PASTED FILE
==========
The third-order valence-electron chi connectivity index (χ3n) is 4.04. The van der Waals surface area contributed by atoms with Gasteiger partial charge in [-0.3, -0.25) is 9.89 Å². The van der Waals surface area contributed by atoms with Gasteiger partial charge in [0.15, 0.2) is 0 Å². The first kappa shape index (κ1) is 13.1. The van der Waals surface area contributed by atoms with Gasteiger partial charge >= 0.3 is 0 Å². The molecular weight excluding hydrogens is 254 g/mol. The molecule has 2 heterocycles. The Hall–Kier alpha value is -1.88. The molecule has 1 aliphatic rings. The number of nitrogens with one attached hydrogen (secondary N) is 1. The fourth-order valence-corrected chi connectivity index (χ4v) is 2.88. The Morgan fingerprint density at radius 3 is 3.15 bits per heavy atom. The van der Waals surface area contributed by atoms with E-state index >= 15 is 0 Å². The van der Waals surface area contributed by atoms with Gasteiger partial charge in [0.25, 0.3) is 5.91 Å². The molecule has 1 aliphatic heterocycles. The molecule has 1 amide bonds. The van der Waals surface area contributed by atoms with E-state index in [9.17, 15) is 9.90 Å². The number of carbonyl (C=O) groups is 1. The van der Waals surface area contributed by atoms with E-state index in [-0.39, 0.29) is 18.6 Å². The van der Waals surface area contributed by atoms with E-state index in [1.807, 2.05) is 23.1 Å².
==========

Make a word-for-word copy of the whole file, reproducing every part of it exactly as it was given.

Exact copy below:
The third-order valence-electron chi connectivity index (χ3n) is 4.04. The van der Waals surface area contributed by atoms with Gasteiger partial charge in [-0.3, -0.25) is 9.89 Å². The van der Waals surface area contributed by atoms with Gasteiger partial charge in [0.15, 0.2) is 0 Å². The first kappa shape index (κ1) is 13.1. The van der Waals surface area contributed by atoms with Gasteiger partial charge >= 0.3 is 0 Å². The molecular weight excluding hydrogens is 254 g/mol. The molecule has 2 heterocycles. The Hall–Kier alpha value is -1.88. The molecule has 1 aliphatic rings. The number of nitrogens with one attached hydrogen (secondary N) is 1. The fourth-order valence-corrected chi connectivity index (χ4v) is 2.88. The Morgan fingerprint density at radius 3 is 3.15 bits per heavy atom. The van der Waals surface area contributed by atoms with E-state index >= 15 is 0 Å². The van der Waals surface area contributed by atoms with Gasteiger partial charge in [0.25, 0.3) is 5.91 Å². The molecule has 1 aliphatic heterocycles. The molecule has 1 amide bonds. The van der Waals surface area contributed by atoms with E-state index in [9.17, 15) is 9.90 Å². The number of carbonyl (C=O) groups is 1. The van der Waals surface area contributed by atoms with E-state index in [-0.39, 0.29) is 18.6 Å². The van der Waals surface area contributed by atoms with E-state index in [1.807, 2.05) is 23.1 Å².